Let’s start with Sean, the first James Bond. The irony is that the producer, Cubby Broccoli, wanted Roger Moore to play Fleming’s hero, but Roger was unavailable and under contract playing another Bond-like G-man. So the unknown Connery was picked, and the rest you know all about. Sean Connery happens to be a very good actor. He played Bond with confidence and a sense of humor. He openly womanized and chased the fairer sex and ignored the outraged cries of hairy feminists who thought him a male chauvinist pig. “Proud of it,” he’d mumble. In Dr. No, the first Bond picture, the women swooned. He flirted with secretaries, bedded easy women, and ended up with Ursula Andress, a Swiss lassie who emerged from the sea and into his powerful arms. He played Bond like a man, never questioning himself, because he knew he was on God’s side. Connery, incidentally, told me a funny story about that particular movie. They were shooting in Jamaica, and the master himself, Noel Coward, a longtime resident of the island, came down for a look see. He introduced himself to Sean and asked if he could come to dinner that evening. Connery accepted with alacrity. Upon arrival, Sean noticed the dinner table was set for only two. He nevertheless sat down eager to get to know the legend that was Sir Noel. The first question from his host was, “Are you homosexual?” “Hell no,” said Sean, fully aware of Noel Coward’s proclivities. “But you were in the navy,” said Sir Noel. “It doesn’t mean a thing, I’m no homo and don’t plan to become one,” thundered the Scot.
“So the subject never came up again and the two of us became great friends and stayed great friends until he died,” Sean told me years later. He and his wife—a dynamo who is more politically incorrect than even this writer—only come to Gstaad in summer. What you get is what you see in the screen, a real man who doesn’t suffer fools gladly.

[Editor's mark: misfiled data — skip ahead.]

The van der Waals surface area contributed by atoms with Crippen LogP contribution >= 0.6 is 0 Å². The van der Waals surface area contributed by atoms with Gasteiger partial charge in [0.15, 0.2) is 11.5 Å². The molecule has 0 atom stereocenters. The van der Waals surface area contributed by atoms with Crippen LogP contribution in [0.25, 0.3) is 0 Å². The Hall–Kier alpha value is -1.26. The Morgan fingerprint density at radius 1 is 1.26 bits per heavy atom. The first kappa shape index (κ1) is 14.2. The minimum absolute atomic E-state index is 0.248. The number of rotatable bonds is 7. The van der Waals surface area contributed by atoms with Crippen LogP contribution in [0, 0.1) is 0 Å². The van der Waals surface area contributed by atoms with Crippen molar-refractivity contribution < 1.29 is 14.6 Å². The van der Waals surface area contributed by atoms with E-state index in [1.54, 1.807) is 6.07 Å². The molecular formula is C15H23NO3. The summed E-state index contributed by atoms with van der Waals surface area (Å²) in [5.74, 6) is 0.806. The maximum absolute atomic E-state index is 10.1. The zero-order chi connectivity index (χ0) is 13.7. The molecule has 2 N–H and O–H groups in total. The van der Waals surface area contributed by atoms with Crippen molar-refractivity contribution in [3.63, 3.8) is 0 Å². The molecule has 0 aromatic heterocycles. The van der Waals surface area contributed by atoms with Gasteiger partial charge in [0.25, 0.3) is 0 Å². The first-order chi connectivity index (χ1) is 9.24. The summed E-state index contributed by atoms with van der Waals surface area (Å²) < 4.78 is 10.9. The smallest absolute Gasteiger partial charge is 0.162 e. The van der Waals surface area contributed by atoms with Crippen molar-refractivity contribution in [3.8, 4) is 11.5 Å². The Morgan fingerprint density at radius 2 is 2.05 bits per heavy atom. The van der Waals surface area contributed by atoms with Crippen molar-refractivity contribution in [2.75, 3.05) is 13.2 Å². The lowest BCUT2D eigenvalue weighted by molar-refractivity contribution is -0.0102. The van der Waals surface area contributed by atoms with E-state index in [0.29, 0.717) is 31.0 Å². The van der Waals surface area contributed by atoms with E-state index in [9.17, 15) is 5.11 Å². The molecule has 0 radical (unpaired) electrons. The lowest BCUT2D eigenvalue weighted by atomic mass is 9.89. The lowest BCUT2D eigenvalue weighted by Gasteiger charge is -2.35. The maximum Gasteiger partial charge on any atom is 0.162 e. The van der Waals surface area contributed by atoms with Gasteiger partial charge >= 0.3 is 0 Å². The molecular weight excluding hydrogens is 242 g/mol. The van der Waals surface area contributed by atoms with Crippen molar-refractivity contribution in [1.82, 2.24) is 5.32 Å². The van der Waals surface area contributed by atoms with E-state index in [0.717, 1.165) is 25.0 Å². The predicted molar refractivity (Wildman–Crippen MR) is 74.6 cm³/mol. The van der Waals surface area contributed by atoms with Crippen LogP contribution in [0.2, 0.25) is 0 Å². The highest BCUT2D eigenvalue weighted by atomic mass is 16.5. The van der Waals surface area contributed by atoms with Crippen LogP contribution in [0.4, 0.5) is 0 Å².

Sir Roger used to live in Gstaad but left for a nearby ski resort in order not to cause pain to his Italian wife and mother of his children once their divorce came through. (I am very close to his son Jeffrey and his family who live nearby me.) Moore introduced self-deprecation and lots of humor to the Bond role, and he ad-libbed most of the double entendres that he alone made famous. He was sardonic, more romantic, and less chauvinistic than Sean, and he wore a dinner jacket better. In real life Roger is simply wonderful. Full of stories and jokes, he is a true gent and has wonderful taste. When he and Jeffrey went to Florence recently, they got lost in one of those endless roundabouts leaving the historic city and stopped traffic as they were desperately looking for an exit sign. The cops soon arrived and whistled them off the road. An officer approached. When he saw Roger he did a double take and then yelled into his two-way radio to his partner: “Giovanni, es zero zero sette.” The cops then opened the way for them and with sirens wailing escorted the two Moores all the way to the highway. Noblesse oblige, as they say.
The tongue-in-cheek Moore Bond contrasted well with the thug-that-walked-like-a-cat Connery Bond. The two are good friends, incidentally. But like everything in life, both Bonds gave up the role as they aged, however gracefully. And like everything else, Bonds have not improved in these last thirty years. Timothy Dalton was sartorially off the peg and also too introspective. Pierce Brosnan was much too frothy, with not enough backbone or grit. Daniel Craig is a reflection of today. He looks like a London cabbie. And the scriptwriters have got away from the formula. The Bourne Identity syndrome, I call it, the hero who doesn’t know who he is. But as another hero once said to a pretty woman, we’ll always have Paris. And I say to you, dear readers, we’ll always have the video. Flip on the DVD and enjoy the two best Bonds—Connery and Moore—anytime you like.